Apart from the sitting arrangement, the pandemic has also affected the number of days the Senate now sits.

Traditionally, the Senate sits at Plenary on Tuesdays, Wednesdays, and Thursdays, but when the senators first resumed, they sat only on Tuesdays and later added Wednesday.

The pandemic has also affected public hearings. Besides the Senate Committee on Public Accounts which holds public hearings, very few committees have held one or two meetings.

There is also the restriction of visitors to the National Assembly while the number of staff in the offices of the senators has been reduced by half.

Hawkers and hangers-on who used to occupy the National Assembly have now been sent packing. The COVID-19 restriction has now created a serene atmosphere for lawmakers to be creative and pay serious attention to lawmaking.

Traders lament effect on prices of items

By Bose Adelaja

When the pandemic hit the market, the government was compelled to regulate trading activities as market operations were classified into two categories which were general market days and food market days.

A market survey conducted revealed the scarcity of some imported goods like plates and other household utensils, in addition, to an increase in the prices of other goods.

At Gorodomu area of Lagos Island, a merchant, Mr. Ikechukwu Thomas claimed that some items were hoarded by some dealers and were occasionally released into the market at exorbitant prices.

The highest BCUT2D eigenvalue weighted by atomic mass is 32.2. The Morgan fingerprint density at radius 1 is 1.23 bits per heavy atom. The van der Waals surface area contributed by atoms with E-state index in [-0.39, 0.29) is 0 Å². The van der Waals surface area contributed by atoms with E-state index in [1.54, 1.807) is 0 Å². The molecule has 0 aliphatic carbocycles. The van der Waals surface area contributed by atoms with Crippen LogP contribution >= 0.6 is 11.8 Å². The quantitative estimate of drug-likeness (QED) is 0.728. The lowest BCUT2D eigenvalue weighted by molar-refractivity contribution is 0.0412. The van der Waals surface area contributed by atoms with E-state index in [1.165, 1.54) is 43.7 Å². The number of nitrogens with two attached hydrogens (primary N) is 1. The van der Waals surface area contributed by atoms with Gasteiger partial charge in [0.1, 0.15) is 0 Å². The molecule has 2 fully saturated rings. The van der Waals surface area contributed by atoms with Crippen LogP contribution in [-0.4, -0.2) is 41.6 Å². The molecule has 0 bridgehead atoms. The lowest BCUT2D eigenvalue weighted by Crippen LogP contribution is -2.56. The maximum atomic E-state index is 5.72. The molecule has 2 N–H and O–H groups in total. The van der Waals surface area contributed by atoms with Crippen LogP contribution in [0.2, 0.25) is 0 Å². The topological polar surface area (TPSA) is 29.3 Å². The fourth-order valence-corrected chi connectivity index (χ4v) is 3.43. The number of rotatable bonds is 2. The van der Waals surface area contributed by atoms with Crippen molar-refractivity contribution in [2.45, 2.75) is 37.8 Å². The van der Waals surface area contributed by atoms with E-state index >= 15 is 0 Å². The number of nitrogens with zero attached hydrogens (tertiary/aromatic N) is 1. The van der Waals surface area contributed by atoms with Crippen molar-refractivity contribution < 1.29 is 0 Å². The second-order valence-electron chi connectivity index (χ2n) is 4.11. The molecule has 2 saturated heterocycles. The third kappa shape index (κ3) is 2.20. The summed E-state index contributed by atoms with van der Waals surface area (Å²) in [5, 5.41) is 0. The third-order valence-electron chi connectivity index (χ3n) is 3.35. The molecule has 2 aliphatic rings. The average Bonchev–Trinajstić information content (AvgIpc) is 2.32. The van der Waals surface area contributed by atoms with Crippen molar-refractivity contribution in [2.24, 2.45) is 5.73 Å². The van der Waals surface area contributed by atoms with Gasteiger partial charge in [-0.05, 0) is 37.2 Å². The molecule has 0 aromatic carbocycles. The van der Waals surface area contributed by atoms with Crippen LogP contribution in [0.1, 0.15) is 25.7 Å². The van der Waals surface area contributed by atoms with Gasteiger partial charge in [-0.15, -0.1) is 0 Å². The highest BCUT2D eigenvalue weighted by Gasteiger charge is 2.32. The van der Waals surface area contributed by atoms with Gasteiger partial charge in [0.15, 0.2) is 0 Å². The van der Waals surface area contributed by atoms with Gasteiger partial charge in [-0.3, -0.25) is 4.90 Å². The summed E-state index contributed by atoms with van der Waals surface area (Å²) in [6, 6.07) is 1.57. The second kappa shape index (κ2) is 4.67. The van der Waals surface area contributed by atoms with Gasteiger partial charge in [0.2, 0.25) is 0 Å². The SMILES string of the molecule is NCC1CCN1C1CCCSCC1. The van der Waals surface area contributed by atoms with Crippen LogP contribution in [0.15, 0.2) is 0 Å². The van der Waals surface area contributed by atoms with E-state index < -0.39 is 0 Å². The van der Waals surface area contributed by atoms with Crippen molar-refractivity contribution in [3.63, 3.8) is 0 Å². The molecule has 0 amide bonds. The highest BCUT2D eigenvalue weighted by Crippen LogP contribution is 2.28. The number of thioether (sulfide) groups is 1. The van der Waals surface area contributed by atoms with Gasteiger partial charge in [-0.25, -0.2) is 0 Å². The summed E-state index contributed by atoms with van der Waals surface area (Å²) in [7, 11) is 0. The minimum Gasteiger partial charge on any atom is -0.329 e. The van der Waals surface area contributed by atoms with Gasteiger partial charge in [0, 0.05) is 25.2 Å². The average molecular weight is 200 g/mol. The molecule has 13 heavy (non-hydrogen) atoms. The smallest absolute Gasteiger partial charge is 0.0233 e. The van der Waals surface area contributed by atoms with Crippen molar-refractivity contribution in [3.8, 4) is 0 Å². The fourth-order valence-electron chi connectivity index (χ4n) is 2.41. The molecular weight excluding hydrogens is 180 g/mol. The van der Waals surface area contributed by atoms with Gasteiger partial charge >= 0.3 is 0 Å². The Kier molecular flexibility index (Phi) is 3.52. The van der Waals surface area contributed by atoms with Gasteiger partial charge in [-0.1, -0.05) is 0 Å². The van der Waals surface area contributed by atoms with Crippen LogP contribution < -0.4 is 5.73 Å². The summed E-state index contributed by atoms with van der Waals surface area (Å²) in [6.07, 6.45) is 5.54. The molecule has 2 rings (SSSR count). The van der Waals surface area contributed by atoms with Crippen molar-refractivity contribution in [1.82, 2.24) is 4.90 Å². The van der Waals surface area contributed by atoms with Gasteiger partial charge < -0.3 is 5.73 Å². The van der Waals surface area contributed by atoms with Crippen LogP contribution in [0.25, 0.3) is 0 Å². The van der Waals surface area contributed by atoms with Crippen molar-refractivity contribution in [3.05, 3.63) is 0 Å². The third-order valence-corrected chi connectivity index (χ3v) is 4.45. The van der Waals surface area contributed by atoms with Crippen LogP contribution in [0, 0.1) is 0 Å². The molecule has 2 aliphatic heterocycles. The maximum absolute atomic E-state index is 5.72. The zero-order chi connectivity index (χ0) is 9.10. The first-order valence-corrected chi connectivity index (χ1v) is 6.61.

Apart from the scarcity of some items, some traders said the outbreak of the COVID-19 pandemic has led to an increase in the prices of goods in the market.

For instance, before the pandemic, a bag of garri which used to cost N5,500 is now N12,000; a bag of rice which was formally N16,000 is now sold for N32,500; a 5 litres keg of vegetable oil that used to be N3,000 is now N3,700; Similarly, a 5-litres keg of palm oil that was N3,000 is now sold for N4,000; a Derica of beans which were N120 before the pandemic is now N250, while a 5kg bag of corn flour that was formally sold for N1,400 is now N1,800. The increase cut across all the items in the market according to the survey.

Aside from the increase in the prices of commodities in the market, traders lamented the restriction in the business hours to 3 pm as against 6 pm. A trader, Mrs. Bolarinwa Sahadat said the 3 pm closing time had brought about unnecessary rush among traders.

According to the Chairman of the market traders, referred to as ‘Babaloja’, Tejuosho Ultra Modern Market Phase 2, Dr. Okechukwu Anorue, the astronomical increase in the prices of commodities caught many traders unaware.

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He said, “due to the ugly development, the traders have resorted to partial smuggling of the commodities to their respective destinations. Apart from this, there are specific days for essential commodities.

Tuesdays, Thursdays, and Saturdays are not enough, because some of the commodities are perishable and would have got spoilt before the markets are opened.

We should also bear in mind that the commodities have to be transported from far away northern states which would take about two days or more due to the deplorable condition of the roads across the country”.